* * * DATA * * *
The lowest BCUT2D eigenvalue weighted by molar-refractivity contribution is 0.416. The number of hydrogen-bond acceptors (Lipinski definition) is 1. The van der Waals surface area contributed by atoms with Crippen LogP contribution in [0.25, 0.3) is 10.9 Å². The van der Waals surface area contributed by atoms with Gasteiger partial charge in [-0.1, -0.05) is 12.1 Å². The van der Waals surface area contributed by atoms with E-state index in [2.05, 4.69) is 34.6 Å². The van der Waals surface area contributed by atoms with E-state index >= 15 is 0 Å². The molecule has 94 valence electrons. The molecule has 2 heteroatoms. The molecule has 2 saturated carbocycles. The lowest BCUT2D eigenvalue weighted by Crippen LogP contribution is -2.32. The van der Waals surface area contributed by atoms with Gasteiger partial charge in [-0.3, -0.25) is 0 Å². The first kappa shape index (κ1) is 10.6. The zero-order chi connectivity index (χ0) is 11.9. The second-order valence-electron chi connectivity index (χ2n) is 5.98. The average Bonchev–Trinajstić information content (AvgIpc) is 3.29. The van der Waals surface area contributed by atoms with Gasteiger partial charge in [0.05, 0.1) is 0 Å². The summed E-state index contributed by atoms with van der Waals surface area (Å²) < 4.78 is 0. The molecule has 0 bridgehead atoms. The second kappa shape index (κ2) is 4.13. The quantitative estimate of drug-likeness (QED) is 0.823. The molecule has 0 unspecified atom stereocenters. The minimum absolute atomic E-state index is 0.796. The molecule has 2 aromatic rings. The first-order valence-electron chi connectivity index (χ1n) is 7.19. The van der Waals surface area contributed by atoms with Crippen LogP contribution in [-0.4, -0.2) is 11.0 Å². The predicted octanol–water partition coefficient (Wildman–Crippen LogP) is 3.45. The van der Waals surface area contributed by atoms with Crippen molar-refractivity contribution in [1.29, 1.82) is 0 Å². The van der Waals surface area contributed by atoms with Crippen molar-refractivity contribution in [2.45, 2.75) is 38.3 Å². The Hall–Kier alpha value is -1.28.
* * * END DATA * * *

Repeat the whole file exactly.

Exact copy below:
The lowest BCUT2D eigenvalue weighted by molar-refractivity contribution is 0.416. The number of hydrogen-bond acceptors (Lipinski definition) is 1. The van der Waals surface area contributed by atoms with Crippen LogP contribution in [0.25, 0.3) is 10.9 Å². The van der Waals surface area contributed by atoms with Gasteiger partial charge in [-0.1, -0.05) is 12.1 Å². The van der Waals surface area contributed by atoms with E-state index in [2.05, 4.69) is 34.6 Å². The van der Waals surface area contributed by atoms with E-state index >= 15 is 0 Å². The molecule has 94 valence electrons. The molecule has 2 heteroatoms. The molecule has 2 saturated carbocycles. The lowest BCUT2D eigenvalue weighted by Crippen LogP contribution is -2.32. The van der Waals surface area contributed by atoms with Gasteiger partial charge in [-0.3, -0.25) is 0 Å². The first kappa shape index (κ1) is 10.6. The zero-order chi connectivity index (χ0) is 11.9. The second-order valence-electron chi connectivity index (χ2n) is 5.98. The average Bonchev–Trinajstić information content (AvgIpc) is 3.29. The van der Waals surface area contributed by atoms with Gasteiger partial charge in [0.05, 0.1) is 0 Å². The summed E-state index contributed by atoms with van der Waals surface area (Å²) < 4.78 is 0. The molecule has 0 bridgehead atoms. The second kappa shape index (κ2) is 4.13. The quantitative estimate of drug-likeness (QED) is 0.823. The molecule has 0 unspecified atom stereocenters. The minimum absolute atomic E-state index is 0.796. The molecule has 2 aromatic rings. The first-order valence-electron chi connectivity index (χ1n) is 7.19. The van der Waals surface area contributed by atoms with Crippen LogP contribution in [-0.4, -0.2) is 11.0 Å². The predicted octanol–water partition coefficient (Wildman–Crippen LogP) is 3.45. The van der Waals surface area contributed by atoms with Crippen molar-refractivity contribution in [1.29, 1.82) is 0 Å². The van der Waals surface area contributed by atoms with Crippen molar-refractivity contribution in [2.45, 2.75) is 38.3 Å². The Hall–Kier alpha value is -1.28.